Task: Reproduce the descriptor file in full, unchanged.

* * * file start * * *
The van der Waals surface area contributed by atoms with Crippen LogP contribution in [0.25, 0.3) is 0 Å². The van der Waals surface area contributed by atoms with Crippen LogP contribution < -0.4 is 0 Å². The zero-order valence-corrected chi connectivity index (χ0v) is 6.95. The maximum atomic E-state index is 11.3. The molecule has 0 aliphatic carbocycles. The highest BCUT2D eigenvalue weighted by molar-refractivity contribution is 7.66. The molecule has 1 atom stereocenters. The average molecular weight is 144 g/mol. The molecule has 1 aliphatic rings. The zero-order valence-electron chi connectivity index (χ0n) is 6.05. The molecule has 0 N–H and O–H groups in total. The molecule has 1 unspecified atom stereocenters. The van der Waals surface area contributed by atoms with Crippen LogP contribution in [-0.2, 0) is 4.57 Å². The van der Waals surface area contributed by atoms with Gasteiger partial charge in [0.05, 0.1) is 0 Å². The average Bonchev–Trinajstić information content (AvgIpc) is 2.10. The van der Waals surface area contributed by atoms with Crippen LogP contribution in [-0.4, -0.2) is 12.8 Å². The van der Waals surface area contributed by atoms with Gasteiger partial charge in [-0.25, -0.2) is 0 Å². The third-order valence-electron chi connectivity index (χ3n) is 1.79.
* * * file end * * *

The van der Waals surface area contributed by atoms with Crippen LogP contribution in [0.25, 0.3) is 0 Å². The van der Waals surface area contributed by atoms with Crippen LogP contribution < -0.4 is 0 Å². The zero-order valence-corrected chi connectivity index (χ0v) is 6.95. The maximum atomic E-state index is 11.3. The molecule has 0 aliphatic carbocycles. The highest BCUT2D eigenvalue weighted by molar-refractivity contribution is 7.66. The molecule has 1 atom stereocenters. The average molecular weight is 144 g/mol. The molecule has 1 aliphatic rings. The zero-order valence-electron chi connectivity index (χ0n) is 6.05. The molecule has 0 N–H and O–H groups in total. The molecule has 1 unspecified atom stereocenters. The van der Waals surface area contributed by atoms with Crippen LogP contribution in [-0.2, 0) is 4.57 Å². The van der Waals surface area contributed by atoms with Gasteiger partial charge in [0.05, 0.1) is 0 Å². The average Bonchev–Trinajstić information content (AvgIpc) is 2.10. The van der Waals surface area contributed by atoms with Crippen LogP contribution in [-0.4, -0.2) is 12.8 Å². The van der Waals surface area contributed by atoms with Gasteiger partial charge in [-0.25, -0.2) is 0 Å². The third-order valence-electron chi connectivity index (χ3n) is 1.79.